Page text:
Limited Taxation
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Barbara's Column
December 2001 #2

Oh, here we come a'caroling
by Barbara Anderson

The Salem Evening News
Monday, December 17, 2001

Oh Christmas tree, oh Christmas tree,
how lovely are thy branches ...

The tree was small, yet it dominated the landscape, standing as it did in the middle of a field, surrounded by forest, and brightly lit with multicolored Christmas lights. There were no buildings anywhere in sight.

Chip and I were driving on that lonely stretch of Interstate 88, just before Oneonta, New York, halfway between my western Pennsylvania hometown and Marblehead. It was just after dusk, so holiday lights had begun to shine from farmhouse windows and along the roofs of occasional small settlements in the distance. But there was no farmhouse and no settlement for miles on either side of the little tree.

Chip thought it might be lit by solar batteries, but the tree was on the southern side of the highway, beneath the hills, where the low-slung winter sun wouldn't hit it directly during the day. I like to think it was magic.

■  ■  ■

Have yourself a Merry Little Christmas,
make the season bright;
Next year all our troubles will be out of sight ...

This newspaper ran a story about the celebration of Blue Christmas, for those who are feeling sad during the season of joy. People get together in non-denominational ceremony at the winter solstice, and share emotions that fit this particular time in their lives better than merriness.

Even those of us who have not suffered recent loss can mix sadness with joyful memories of family and friends who are not around for one reason or another. I have always loved the original lyrics to "Merry Little Christmas," which include the promise that "someday soon we all will be together, if the fates allow, until then we'll have to muddle through somehow..."

Barbra Streisand changed it to something about hanging a shining star upon the highest bough. I resent this substitution for sweet melancholy every time I play her first Christmas album, which I bought before I heard her spout her ridiculous political mush. Now I am resolved not to buy her new Christmas album, no matter how much I like her voice.

This is always a dilemma. Chip and I enjoy the music of Jimmy Buffet and Don Henley, but fear that the CD proceeds will be contributed to Al Gore or John Kerry. Why can't Clint Eastwood make a Christmas album?

You laugh, but Clint did sing in the film version of "Paint Your Wagon," and has a rather nice voice. I can hear him now, "Hang a shining star and make my day...."

■  ■  ■

Here comes Finneran, here comes Finneran,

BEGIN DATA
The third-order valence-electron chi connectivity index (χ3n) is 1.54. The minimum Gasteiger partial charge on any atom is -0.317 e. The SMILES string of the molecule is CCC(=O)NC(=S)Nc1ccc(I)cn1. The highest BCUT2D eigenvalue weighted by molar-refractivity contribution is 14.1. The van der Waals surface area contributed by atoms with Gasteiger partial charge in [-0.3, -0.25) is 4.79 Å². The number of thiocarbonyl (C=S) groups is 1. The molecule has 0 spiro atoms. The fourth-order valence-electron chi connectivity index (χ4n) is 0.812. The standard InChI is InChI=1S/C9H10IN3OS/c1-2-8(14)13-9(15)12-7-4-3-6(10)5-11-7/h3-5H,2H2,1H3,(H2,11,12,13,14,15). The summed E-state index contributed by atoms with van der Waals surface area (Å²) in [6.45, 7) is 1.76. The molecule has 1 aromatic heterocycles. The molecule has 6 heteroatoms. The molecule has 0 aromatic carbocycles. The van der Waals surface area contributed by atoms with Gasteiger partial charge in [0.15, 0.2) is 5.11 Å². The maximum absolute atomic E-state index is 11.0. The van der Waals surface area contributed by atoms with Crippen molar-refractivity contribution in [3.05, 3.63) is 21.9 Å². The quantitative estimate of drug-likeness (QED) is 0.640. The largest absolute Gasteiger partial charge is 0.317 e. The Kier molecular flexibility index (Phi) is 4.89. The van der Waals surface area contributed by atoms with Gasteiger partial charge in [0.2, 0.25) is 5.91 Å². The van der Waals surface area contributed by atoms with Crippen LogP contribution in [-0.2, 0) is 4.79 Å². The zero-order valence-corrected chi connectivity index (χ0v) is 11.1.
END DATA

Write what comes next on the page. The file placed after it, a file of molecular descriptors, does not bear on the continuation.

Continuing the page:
right down Lobbyists' Lane....

Ah, those Clean Elections activists know how to have a merry old time. Last week they picketed Tom Finneran's annual fundraiser, at which it behooves lobbyists to deck the halls with cash that the Speaker can distribute to the sheep that gather upon a midnight clear on the Beacon Hillside.

All together now, to the tune of "Winter Wonderland," lyrics by Patrick Keaney of Mass Voters for Clean Elections:

Cell phones ring! Can you hear them?
Money men must get near him
They give him their dough, 'cuz he runs the show
Kissing up to Speaker Finneran
Gone away are term limits
Now he runs Massachusetts
The people with cash, they like it like that
Kissing up to Speaker Finneran
In our Constitution there's a sentence
Giving us the power to make a law
We did in '98 with Clean Elections
And we'll be here long after Tom is gone!
But tonight, here in Boston
We can see what it's costin'
To have our laws made, by those who have paid
Kissing up to Speaker Finneran.

Some of the protesters bought $100 tickets to the Parker House vent and went inside to distribute flyers to the lobbyists. Hotel security guards threw them, reporters, and even the activist dressed as Santa Claus, back out to the street.

■  ■  ■

You better watch out, you better not pout
'Cause someday the voters will
throw the sheep out....

I wish. But it's a merry little Christmas, and I choose to believe that democracy will muddle through somehow, someday, on Beacon Hill. Anything is possible, after all, in a world that has a tree lit by magic, in the middle of a lonely field on Interstate 88.

Barbara Anderson is executive director of Citizens for Limited Taxation. Her syndicated columns appear weekly in the Salem Evening News and the Lowell Sun; bi-weekly in the Tinytown Gazette; and occasionally in other newspapers.

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